How to: Deploy a Web Site Project by Using the Publish Web Site Tool
The Publish Web Site tool precompiles the files in a Web site project and then writes the output to a folder that you specify. For more information about precompilation and the Publish Web Site tool, see ASP.NET Precompilation Overview and The Publish Web Site Tool.
The Publish Web Site tool is not available in Visual Web Developer Express.
This topic applies only to Web site projects. For information about the difference between Web application projects and Web site projects, see Web Application Projects versus Web Site Projects.
To publish a Web site project
Optionally, before you deploy or redeploy a Web site project, prevent the production site from responding to page requests during the deployment process. This helps avoid errors that might result during the time when changes are only partially completed. Also, you might want to make sure that the application domain does not recycle multiple times during deployment. For more information, see How to: Prepare to Deploy a Web Project.
Review your Web.config file settings to determine if any of them need to be different on the target server. For more information, see Configuring Deployed Web Site Projects.
On the Build menu, click Publish Web Site.
In the Publish Web Site dialog box, click the ellipsis button (…) to browse to the location where you want to publish the Web site files that are produced by compilation (the ultimate target server might be different).
The target location can be a local or shared folder, an FTP site, or a Web site that you access with a URL. You must have permissions to create and write files in the target location.
The results of compilation are written to the specified location, overwriting (without warning) any existing content in that location.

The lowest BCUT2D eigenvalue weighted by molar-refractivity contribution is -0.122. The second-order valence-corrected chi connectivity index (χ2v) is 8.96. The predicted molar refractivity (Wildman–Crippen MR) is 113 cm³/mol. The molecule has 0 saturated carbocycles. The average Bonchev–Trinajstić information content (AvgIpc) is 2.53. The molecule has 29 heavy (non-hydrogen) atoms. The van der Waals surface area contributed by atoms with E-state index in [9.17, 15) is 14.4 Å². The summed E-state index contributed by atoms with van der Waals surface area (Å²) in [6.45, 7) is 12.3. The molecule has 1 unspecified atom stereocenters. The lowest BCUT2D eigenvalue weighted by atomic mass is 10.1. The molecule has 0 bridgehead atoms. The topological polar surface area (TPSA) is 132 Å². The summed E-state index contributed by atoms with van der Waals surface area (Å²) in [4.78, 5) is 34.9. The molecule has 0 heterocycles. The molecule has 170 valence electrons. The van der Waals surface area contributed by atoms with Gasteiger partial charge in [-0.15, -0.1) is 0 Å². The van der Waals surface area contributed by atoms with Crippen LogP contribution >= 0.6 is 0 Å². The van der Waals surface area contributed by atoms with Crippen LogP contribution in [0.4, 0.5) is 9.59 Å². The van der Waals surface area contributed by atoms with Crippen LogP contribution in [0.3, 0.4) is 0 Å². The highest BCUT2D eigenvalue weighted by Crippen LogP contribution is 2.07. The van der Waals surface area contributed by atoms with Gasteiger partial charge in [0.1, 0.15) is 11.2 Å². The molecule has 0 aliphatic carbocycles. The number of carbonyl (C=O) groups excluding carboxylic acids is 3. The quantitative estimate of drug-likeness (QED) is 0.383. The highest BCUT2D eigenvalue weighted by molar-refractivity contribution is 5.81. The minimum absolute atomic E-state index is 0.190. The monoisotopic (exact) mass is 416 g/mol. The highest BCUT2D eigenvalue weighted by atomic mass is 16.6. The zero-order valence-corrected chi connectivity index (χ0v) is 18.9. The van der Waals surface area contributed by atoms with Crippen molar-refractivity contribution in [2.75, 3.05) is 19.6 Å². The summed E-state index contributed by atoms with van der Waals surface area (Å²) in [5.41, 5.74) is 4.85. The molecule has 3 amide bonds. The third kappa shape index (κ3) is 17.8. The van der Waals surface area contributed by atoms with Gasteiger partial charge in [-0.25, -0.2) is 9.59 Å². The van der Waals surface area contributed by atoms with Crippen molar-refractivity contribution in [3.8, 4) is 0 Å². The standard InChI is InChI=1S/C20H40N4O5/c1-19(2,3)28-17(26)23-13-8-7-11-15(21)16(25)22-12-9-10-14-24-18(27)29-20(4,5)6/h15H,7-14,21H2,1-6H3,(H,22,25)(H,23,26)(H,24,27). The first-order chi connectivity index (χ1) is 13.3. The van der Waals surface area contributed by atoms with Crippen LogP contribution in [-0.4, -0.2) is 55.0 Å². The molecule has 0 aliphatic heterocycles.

To be able to change.aspx files after publishing the Web site (without recompiling them), select the Allow this precompiled site to be updatable check box.
If you select this option, the markup is left as-is, allowing you to change HTML and client-side functionality after precompiling the Web site. Selecting this option is equivalent to adding the -u option to the aspnet_compiler.exe command. For more information, see Precompiling for Deployment with Updatable UI and ASP.NET Compilation Tool (Aspnet_compiler.exe).
If you want to be able to update individual pages by recompiling them, select Use fixed naming and single page assemblies.
This option might degrade the performance of a very large site. For more information, see the following topics:
If you want to be able to debug in the published Web site, select Emit debug information.
To create strongly named assemblies using a key file or a key container, select the Enable strong naming on precompiled assemblies check box, select the appropriate radio button, and enter the appropriate information Key file location or Key container box.
Strong-named assemblies can be deployed to the server's global assembly cache (GAC) or to the Bin directory of the application. A signed assembly makes it more difficult for malicious users to replace the application's assemblies with malicious code. However, the complexity of key management in shared development environments might outweigh the advantages of signed assemblies. For information about strong-naming on assemblies, see the following topics:
If you select Enable strong naming on precompiled assemblies, and if you use a key file, and if you want to delay the signing of the key file, select Delay signing.
If you select this option, the assembly is signed in two stages: first with the public key file, and then with a private key file that is specified later during a call to the aspnet_compiler.exe command.
If you selected Enable strong naming on precompiled assemblies, and if you want to allow the assemblies to be called by partially trusted code, select Mark assemblies with AllowPartiallyTrustedCallerAttribute (APTCA).
Publishing status is displayed in the taskbar. When publishing is completed, the status of Publish succeeded is displayed.